I started with a closer look at homosexuality itself. There are people today who will try anything sexual, just for the thrill of being different; but there seems to be growing evidence for the argument that at least a tendency toward homosexuality is genetically programmed into some people more than others. I do not pretend to understand all of the intricacies of the problem, but I believe in seriously considering all of the evidence, even if some of it challenges some of our most strongly held beliefs. Could it be that we need to take a more sympathetic approach toward homosexuality?

For many years epilepsy was regarded as demon-possession, and some very cruel attempts were made to drive the demons out of epileptics. Scientific research has thrown serious doubts on the wisdom of the old approach, and there would be very few Christians today who would still try to cure epilepsy through exorcisms. It doesn't mean that there are not genuine cases of demon possession, nor does it mean that prayer has no place in the treatment of epilepsy. But it does mean that prayer should not exclude humble consideration of other explanations and other avenues of cure as well. So back to the subject of homosexuality...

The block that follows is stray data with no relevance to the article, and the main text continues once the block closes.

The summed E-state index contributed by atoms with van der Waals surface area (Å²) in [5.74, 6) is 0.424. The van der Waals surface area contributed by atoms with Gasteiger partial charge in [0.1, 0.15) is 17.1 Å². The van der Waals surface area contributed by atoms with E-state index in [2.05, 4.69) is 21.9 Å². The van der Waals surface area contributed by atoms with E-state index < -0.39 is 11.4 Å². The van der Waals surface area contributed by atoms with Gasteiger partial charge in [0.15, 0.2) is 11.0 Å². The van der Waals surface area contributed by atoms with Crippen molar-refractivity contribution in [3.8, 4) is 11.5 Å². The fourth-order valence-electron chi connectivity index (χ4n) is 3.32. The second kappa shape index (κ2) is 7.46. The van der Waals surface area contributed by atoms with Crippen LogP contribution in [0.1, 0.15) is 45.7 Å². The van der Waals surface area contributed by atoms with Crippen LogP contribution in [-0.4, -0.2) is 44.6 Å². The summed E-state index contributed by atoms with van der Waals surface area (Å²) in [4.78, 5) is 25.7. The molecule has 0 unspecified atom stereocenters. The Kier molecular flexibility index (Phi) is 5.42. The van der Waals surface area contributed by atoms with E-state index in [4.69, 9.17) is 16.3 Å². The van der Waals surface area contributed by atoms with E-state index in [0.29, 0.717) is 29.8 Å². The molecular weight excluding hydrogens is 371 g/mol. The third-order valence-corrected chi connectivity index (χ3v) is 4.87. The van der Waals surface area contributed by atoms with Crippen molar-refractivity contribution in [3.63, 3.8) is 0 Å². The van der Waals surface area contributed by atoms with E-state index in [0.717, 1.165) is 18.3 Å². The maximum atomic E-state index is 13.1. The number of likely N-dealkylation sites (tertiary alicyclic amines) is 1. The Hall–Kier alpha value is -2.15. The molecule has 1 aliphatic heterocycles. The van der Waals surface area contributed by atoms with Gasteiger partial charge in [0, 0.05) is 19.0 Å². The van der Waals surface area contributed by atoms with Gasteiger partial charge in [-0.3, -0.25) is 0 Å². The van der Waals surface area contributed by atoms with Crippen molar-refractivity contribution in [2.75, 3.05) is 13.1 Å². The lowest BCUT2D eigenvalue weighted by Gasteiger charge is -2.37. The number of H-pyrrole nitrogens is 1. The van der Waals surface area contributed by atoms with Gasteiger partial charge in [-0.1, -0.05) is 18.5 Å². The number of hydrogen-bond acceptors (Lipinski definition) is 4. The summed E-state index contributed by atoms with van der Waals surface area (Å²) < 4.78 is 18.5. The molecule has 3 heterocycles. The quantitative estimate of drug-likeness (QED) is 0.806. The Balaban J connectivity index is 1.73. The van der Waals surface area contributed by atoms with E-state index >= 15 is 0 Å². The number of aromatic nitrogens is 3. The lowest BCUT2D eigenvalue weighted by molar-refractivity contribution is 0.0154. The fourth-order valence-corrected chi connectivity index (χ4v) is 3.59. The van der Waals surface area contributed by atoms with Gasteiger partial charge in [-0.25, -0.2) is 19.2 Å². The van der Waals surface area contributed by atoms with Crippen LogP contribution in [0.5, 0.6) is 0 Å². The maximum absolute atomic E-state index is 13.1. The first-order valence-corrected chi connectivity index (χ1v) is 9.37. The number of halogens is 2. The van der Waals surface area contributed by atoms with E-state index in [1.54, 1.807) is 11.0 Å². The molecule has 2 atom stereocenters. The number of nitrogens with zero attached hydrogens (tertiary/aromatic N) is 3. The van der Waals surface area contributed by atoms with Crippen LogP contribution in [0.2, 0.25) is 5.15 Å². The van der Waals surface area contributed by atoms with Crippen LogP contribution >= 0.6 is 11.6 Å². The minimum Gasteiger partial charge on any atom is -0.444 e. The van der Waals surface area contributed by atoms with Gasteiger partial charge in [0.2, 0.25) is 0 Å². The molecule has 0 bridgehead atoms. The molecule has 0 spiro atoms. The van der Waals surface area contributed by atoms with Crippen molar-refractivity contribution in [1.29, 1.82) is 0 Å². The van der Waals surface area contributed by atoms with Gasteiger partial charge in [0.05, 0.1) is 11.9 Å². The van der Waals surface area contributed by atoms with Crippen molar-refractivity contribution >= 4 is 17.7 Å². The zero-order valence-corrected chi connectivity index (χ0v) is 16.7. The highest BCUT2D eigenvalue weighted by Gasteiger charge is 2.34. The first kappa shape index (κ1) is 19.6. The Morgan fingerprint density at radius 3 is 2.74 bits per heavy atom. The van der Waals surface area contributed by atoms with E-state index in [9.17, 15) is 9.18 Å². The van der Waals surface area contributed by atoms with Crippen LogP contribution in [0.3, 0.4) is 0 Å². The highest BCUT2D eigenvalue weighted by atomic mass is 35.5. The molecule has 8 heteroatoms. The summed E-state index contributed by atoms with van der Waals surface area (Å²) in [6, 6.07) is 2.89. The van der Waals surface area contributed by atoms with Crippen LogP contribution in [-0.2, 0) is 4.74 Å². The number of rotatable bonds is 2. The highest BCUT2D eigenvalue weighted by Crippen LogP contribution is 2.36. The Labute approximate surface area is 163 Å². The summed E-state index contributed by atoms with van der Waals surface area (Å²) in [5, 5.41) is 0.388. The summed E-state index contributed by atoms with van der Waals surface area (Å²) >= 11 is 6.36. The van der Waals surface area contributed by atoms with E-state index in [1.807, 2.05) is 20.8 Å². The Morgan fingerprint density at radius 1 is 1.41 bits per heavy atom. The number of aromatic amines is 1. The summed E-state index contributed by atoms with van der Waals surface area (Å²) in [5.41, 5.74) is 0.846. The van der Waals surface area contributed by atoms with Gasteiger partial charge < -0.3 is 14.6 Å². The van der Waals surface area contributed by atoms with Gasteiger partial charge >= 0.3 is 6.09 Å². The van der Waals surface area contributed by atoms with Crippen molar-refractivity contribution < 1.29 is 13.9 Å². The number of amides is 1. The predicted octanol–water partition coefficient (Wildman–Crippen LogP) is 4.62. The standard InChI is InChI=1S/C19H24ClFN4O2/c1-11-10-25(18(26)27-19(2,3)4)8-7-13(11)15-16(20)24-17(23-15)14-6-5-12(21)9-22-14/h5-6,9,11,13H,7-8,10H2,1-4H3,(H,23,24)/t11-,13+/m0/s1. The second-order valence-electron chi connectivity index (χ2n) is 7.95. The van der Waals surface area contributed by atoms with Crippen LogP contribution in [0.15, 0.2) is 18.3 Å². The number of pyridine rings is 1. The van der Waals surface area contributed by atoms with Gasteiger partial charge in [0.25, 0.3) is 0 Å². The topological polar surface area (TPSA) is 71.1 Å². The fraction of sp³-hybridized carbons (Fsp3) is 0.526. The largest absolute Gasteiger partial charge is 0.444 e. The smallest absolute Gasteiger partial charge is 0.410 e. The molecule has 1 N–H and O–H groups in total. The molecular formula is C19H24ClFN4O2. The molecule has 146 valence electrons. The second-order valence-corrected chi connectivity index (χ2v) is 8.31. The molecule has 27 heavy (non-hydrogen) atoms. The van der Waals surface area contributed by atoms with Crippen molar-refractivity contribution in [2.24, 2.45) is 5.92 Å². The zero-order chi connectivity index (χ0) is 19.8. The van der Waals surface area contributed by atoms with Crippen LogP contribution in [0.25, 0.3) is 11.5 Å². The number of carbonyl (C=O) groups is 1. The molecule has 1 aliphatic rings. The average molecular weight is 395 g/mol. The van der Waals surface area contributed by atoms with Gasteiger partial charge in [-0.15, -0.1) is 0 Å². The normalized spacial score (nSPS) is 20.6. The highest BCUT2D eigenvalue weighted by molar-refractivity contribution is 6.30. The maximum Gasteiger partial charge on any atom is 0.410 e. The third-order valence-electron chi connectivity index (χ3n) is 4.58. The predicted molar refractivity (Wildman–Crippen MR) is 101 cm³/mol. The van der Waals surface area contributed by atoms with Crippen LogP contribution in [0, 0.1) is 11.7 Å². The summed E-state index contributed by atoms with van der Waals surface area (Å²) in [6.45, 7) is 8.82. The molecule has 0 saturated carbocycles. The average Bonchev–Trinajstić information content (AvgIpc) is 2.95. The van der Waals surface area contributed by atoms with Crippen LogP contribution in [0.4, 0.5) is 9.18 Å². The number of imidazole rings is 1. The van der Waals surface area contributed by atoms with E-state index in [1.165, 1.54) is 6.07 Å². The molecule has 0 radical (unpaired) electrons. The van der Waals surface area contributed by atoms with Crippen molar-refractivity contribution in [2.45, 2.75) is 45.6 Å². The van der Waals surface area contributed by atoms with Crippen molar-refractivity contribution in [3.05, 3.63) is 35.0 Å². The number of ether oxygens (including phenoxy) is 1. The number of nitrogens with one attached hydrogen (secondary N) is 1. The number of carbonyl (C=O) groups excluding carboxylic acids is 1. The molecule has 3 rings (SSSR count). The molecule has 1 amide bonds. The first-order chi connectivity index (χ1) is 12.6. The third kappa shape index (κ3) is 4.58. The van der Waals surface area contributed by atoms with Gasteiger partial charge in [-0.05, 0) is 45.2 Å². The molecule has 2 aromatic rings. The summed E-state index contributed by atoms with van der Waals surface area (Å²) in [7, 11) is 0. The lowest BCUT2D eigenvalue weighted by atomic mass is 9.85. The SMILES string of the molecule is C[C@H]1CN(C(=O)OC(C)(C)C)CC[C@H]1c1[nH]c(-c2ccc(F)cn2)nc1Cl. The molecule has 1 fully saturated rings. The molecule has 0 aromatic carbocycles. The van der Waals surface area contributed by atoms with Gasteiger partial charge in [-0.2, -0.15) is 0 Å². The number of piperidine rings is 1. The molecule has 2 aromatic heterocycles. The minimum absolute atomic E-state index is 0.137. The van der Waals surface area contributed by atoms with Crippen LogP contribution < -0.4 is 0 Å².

Getting married and getting your children married seemed to be at least part of the cause of the problems in Sodom, according to Jesus. Why was this? The answer came to us quite unexpectedly when we were trying to formulate our understanding of the Virgin Army mentioned in Revelation 14. (See also The Virgin Army.) Here were 144,000 people who had been called to remain celibate for the sake of the Kingdom of heaven. It went along with Jesus' command to forsake wives and children for his sake (Luke 14:26) and it went along with Paul's instruction that even those who are married should (at least at times) be as though they were not married, for the sake of the gospel. (1 Corinthians 7:29)